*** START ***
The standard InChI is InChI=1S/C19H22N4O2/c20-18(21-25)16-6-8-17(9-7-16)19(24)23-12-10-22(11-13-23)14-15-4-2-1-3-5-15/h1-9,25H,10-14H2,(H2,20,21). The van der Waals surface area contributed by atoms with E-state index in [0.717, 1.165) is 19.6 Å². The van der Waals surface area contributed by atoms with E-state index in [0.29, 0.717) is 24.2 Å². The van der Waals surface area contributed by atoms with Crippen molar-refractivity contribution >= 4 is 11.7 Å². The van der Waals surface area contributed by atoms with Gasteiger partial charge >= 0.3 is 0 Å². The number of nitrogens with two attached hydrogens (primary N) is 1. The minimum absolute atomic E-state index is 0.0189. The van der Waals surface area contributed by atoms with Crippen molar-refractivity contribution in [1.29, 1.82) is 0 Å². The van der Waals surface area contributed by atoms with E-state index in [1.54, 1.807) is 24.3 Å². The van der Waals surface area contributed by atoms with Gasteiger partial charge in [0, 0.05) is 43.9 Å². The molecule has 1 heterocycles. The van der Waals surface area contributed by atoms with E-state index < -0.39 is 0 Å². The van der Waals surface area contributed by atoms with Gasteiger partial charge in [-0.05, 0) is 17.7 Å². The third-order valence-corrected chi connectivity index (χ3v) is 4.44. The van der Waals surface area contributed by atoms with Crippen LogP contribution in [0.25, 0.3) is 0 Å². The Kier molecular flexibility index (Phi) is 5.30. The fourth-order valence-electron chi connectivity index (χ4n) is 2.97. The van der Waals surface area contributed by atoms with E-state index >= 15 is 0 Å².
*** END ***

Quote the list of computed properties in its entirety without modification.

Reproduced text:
The standard InChI is InChI=1S/C19H22N4O2/c20-18(21-25)16-6-8-17(9-7-16)19(24)23-12-10-22(11-13-23)14-15-4-2-1-3-5-15/h1-9,25H,10-14H2,(H2,20,21). The van der Waals surface area contributed by atoms with E-state index in [0.717, 1.165) is 19.6 Å². The van der Waals surface area contributed by atoms with E-state index in [0.29, 0.717) is 24.2 Å². The van der Waals surface area contributed by atoms with Crippen molar-refractivity contribution >= 4 is 11.7 Å². The van der Waals surface area contributed by atoms with Gasteiger partial charge >= 0.3 is 0 Å². The number of nitrogens with two attached hydrogens (primary N) is 1. The minimum absolute atomic E-state index is 0.0189. The van der Waals surface area contributed by atoms with Crippen molar-refractivity contribution in [1.29, 1.82) is 0 Å². The van der Waals surface area contributed by atoms with E-state index in [1.54, 1.807) is 24.3 Å². The van der Waals surface area contributed by atoms with Gasteiger partial charge in [0, 0.05) is 43.9 Å². The molecule has 1 heterocycles. The van der Waals surface area contributed by atoms with E-state index < -0.39 is 0 Å². The van der Waals surface area contributed by atoms with Gasteiger partial charge in [-0.05, 0) is 17.7 Å². The third-order valence-corrected chi connectivity index (χ3v) is 4.44. The van der Waals surface area contributed by atoms with Crippen LogP contribution in [0.25, 0.3) is 0 Å². The Kier molecular flexibility index (Phi) is 5.30. The fourth-order valence-electron chi connectivity index (χ4n) is 2.97. The van der Waals surface area contributed by atoms with E-state index >= 15 is 0 Å².